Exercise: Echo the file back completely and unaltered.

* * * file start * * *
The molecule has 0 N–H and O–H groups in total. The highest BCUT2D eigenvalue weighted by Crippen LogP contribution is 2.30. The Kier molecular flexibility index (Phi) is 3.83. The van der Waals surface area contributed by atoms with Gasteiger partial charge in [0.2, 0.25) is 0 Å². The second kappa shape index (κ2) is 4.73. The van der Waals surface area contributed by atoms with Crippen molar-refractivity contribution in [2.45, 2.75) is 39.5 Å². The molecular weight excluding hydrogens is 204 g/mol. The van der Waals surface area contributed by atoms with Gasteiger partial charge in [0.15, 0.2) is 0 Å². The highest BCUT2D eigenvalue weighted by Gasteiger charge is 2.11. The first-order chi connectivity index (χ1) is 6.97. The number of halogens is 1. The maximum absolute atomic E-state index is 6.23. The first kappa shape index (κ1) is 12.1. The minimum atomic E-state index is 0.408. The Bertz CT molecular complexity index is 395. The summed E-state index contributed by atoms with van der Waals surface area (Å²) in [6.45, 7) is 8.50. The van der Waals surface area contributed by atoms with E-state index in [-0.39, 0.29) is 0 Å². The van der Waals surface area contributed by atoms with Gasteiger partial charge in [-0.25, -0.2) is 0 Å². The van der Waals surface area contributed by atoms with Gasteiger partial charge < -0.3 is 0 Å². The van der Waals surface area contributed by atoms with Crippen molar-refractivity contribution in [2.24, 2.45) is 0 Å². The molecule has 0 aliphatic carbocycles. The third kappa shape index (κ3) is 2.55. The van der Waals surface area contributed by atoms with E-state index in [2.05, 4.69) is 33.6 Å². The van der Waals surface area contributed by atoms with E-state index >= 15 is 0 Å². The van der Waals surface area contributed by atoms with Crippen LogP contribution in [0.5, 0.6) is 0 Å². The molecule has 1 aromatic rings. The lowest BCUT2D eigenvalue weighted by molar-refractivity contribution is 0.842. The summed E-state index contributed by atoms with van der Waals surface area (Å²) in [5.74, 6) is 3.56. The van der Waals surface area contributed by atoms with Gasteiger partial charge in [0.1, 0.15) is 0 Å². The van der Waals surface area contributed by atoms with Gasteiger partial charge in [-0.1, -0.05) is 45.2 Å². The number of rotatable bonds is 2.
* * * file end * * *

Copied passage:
The molecule has 0 N–H and O–H groups in total. The highest BCUT2D eigenvalue weighted by Crippen LogP contribution is 2.30. The Kier molecular flexibility index (Phi) is 3.83. The van der Waals surface area contributed by atoms with Gasteiger partial charge in [0.2, 0.25) is 0 Å². The second kappa shape index (κ2) is 4.73. The van der Waals surface area contributed by atoms with Crippen molar-refractivity contribution in [2.45, 2.75) is 39.5 Å². The molecular weight excluding hydrogens is 204 g/mol. The van der Waals surface area contributed by atoms with Gasteiger partial charge in [0.15, 0.2) is 0 Å². The highest BCUT2D eigenvalue weighted by Gasteiger charge is 2.11. The first-order chi connectivity index (χ1) is 6.97. The number of halogens is 1. The maximum absolute atomic E-state index is 6.23. The first kappa shape index (κ1) is 12.1. The minimum atomic E-state index is 0.408. The Bertz CT molecular complexity index is 395. The summed E-state index contributed by atoms with van der Waals surface area (Å²) in [6.45, 7) is 8.50. The van der Waals surface area contributed by atoms with E-state index in [-0.39, 0.29) is 0 Å². The van der Waals surface area contributed by atoms with Gasteiger partial charge in [-0.25, -0.2) is 0 Å². The van der Waals surface area contributed by atoms with Gasteiger partial charge < -0.3 is 0 Å². The van der Waals surface area contributed by atoms with Crippen molar-refractivity contribution in [2.24, 2.45) is 0 Å². The molecule has 0 aliphatic carbocycles. The third kappa shape index (κ3) is 2.55. The van der Waals surface area contributed by atoms with E-state index in [2.05, 4.69) is 33.6 Å². The van der Waals surface area contributed by atoms with E-state index >= 15 is 0 Å². The van der Waals surface area contributed by atoms with Crippen LogP contribution in [0.5, 0.6) is 0 Å². The molecule has 1 aromatic rings. The lowest BCUT2D eigenvalue weighted by molar-refractivity contribution is 0.842. The summed E-state index contributed by atoms with van der Waals surface area (Å²) in [5.74, 6) is 3.56. The van der Waals surface area contributed by atoms with Gasteiger partial charge in [0.1, 0.15) is 0 Å². The van der Waals surface area contributed by atoms with Gasteiger partial charge in [-0.1, -0.05) is 45.2 Å². The number of rotatable bonds is 2.